Winston-Green Wastewater Treatment Plant Upgrade and Reuse Planning

City of Winston/Green Sanitary District, 
Oregon

Winston-Green Wastewater Treatment Plant Upgrade and Reuse Planning

Project Highlights: 
  • 3.5-mgd wastewater treatment plant upgrade.
  • Effluent meeting Oregon Department of Environmental Quality Level II requirements for water recycling.
  • Planning for pumping 1.0 mgd of recycled water to the 600-acre Wildlife Safari animal park near Roseburg.
Winston-Green Wild Animal Park Aerial
The upgrade of the Winston-Green Wastewater Treatment Plant included a conceptual plan to reuse treated effluent in a popular wild animal park.

Carollo provided planning, design, and construction management services for the upgrade of the 3.5-mgd Winston-Green Wastewater Treatment Plant in southern Oregon. The major improvements include headworks modifications, new fine bubble aeration basins with selectors for biological phosphorus removal, new secondary clarifiers, a new gravity belt thickener, a new anaerobic digester, dechlorination facilities, and modifications to improve the existing sand filters. To reduce the project cost, the upgraded treatment plant will continue to utilize the existing fixed film process in parallel with the activated sludge process.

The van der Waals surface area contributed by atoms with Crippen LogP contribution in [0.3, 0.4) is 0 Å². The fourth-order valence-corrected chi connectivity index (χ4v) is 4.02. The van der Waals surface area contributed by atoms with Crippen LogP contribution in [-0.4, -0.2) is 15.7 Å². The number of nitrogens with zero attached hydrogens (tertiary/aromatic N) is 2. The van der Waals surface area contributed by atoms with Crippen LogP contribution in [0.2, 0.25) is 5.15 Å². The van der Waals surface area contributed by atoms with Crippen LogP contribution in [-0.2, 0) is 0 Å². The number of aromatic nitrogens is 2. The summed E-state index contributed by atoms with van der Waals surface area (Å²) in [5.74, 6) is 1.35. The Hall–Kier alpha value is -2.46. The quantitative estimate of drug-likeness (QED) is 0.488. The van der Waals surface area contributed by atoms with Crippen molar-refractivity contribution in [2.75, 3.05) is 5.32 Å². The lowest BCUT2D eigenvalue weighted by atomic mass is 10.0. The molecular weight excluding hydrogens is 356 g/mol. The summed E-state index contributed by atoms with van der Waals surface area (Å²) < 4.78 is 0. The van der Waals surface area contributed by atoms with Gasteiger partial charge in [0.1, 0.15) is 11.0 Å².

The Winston-Green Regional Treatment Facility currently discharges approximately 1 mgd of disinfected secondary effluent to the South Umpqua River. Evolving regulations are likely to make future discharge more difficult, especially during the low-flow summer months. Treated wastewater from the plant meets the Oregon Department of Environmental Quality’s Level II requirements for water recycling, making it a valuable resource for irrigation and the creation of wetlands for wildlife habitats.

Wild Animal Park BearOne possible recipient of recycled water from the Winston-Green facility is Wildlife Safari, a 600-acre wild animal park near Roseburg, Oregon. The park allows visitors to drive through and view African, Asian, and North American animals and birds in their natural habitats. It is currently home to over a dozen endangered species.

The South Umpqua River presently serves as one of the main sources of water for maintaining the park’s streams and ponds. Although this supply is adequate to meet Wildlife Safari’s needs, additional water could help increase summertime stream flows and possibly develop wetland habitats within the park.

Carollo provided conceptual planning for pumping 1 mgd of recycled water approximately three miles from the plant to the highest point in Wildlife Safari’s waterway system. From there it would flow through a series of animal habitats, interconnected by streams, to the lowest part of the park. It could then be pumped to irrigate fodder crops or continue to flow downstream for off-site uses.

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